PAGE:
An engineer was recruited as a seafarer to work in a vessel in the United Arab Emirates for nine months. At the end of his first month of deployment, the engineer’s boss expressed dissatisfaction over the engineer’s performance and informed him that if he does not improve his “job/working performance within [a]short time, he will be signed off” in accordance with the company’s collective bargaining agreement. This dissatisfaction was made as an entry in the ship’s engine logbook. A similar notice of dissatisfaction was given two (2) weeks later and was likewise entered in the logbook.
The very next day, the engineer received a notice of his discharge –
Pls. be informed that you will be discharged according to CBA Article 1 (7) in first possible port. Reason for the decision is, as you have been informed by chief engineer Per Nielsen on several occasions, he [does]not find you qualified for the position as 3rd engineer onboard this vessel. The chief engineer has also made 2 entries in the engine logbook, regarding your insufficient job/working, which you are well aware of.
Upon the engineer’s return to the Philippines, he filed a complaint for illegal dismissal with the National Labor Relations Commission (NLRC). Both the Labor Arbiter (LA) and NLRC found that the engineer was dismissed without just cause and that procedural due process for the termination was not complied with.
On appeal, however, the Court of Appeals overturned the decision and ruled that the notices complied with procedural due process. The Supreme Court (SC) reverted to the findings of the LA and NLRC.
The SC held that even though the company gave notice to the engineer, these notices were insufficient to comply with what was required by law. The notices were vague and failed to expound on or state the details of the engineer’s shortcomings or infractions. In order for a dismissal to be valid, “it should also comply with the rudimentary requirements of due process, that is, the opportunity to be heard and to defend oneself” –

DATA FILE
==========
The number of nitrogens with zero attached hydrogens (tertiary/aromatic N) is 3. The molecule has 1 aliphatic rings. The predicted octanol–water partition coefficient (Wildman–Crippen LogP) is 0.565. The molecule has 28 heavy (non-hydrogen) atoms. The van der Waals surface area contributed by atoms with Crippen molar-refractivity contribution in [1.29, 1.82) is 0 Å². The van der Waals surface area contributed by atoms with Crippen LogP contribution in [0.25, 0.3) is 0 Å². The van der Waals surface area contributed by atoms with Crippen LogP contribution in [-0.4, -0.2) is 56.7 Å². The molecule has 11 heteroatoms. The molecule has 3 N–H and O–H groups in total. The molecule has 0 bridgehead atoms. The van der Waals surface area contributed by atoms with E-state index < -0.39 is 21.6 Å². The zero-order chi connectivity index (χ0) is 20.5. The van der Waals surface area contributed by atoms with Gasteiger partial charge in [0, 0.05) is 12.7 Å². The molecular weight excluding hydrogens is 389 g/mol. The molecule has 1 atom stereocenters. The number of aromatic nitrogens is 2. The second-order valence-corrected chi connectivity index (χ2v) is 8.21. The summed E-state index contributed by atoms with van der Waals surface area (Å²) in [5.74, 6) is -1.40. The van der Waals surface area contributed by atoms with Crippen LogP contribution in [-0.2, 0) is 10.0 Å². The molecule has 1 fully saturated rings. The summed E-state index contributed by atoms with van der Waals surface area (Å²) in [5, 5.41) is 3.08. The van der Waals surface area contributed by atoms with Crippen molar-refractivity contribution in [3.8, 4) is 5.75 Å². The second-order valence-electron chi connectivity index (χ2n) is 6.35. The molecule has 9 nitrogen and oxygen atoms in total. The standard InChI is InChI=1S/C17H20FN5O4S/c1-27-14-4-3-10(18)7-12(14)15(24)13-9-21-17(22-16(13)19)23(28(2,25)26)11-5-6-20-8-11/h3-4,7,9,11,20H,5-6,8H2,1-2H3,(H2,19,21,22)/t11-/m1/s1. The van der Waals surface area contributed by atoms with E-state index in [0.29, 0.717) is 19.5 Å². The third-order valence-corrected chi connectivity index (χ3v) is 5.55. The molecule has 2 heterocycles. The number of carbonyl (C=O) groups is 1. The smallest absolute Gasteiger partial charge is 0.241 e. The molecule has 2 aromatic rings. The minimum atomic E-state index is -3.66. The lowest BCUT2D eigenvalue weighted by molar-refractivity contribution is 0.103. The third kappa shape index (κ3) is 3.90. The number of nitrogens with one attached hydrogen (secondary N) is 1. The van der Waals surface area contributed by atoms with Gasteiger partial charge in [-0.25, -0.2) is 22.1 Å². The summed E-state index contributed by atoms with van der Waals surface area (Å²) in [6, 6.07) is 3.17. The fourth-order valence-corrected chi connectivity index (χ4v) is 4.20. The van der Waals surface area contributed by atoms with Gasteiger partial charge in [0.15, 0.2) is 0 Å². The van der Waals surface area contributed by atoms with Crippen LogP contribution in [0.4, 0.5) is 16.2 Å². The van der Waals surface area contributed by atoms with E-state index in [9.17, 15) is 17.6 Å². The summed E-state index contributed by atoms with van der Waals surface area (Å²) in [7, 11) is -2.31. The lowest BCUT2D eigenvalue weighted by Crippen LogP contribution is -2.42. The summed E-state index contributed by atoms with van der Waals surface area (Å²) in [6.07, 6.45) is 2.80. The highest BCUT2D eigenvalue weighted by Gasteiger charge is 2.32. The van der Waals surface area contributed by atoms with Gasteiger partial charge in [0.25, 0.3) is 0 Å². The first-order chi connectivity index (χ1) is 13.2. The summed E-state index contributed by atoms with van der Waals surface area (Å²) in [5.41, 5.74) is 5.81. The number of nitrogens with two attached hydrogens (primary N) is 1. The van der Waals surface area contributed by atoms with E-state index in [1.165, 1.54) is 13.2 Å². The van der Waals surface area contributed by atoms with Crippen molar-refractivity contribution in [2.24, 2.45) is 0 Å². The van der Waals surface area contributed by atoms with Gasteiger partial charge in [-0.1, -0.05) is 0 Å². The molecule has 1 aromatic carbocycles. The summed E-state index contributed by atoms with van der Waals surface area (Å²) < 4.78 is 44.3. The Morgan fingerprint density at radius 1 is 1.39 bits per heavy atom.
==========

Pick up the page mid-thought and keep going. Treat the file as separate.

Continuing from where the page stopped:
Procedural due process requires that a seaman must be given a written notice of the charges against him and afforded a formal investigation where he can defend himself personally, or through a representative before he can be dismissed and disembarked from the vessel. The employer is bound to furnish him two notices: (1) the written charge and (2) the written notice of dismissal (in case that is the penalty imposed).
Furthermore, Section 17 of the POEA Revised Standard Employment Terms and Conditions laid down the disciplinary procedures to be taken against erring seafarers. The employer must furnish the seafarer with a written notice containing: (1) grounds for the charges and (2) the date, time, and place for a formal investigation. The notice must also state with particularity the acts, or omissions for which his dismissal is being sought.
Both notices did not comply with what was required as neither stated particular acts or omissions charged against the engineer to warrant his dismissal. Nor was there a formal investigation. Anything short of complying with the requirements laid down by law and jurisprudence amounts to a dismissal. The SC emphasized that “sufficient notice should be given as part of due process because a worker’s employment is his property in the constitutional sense” (De la Cruz v. Maersk Filipinas Crewing Inc. et al, G.R. No. 172038, 14 April 2008, J. Corona).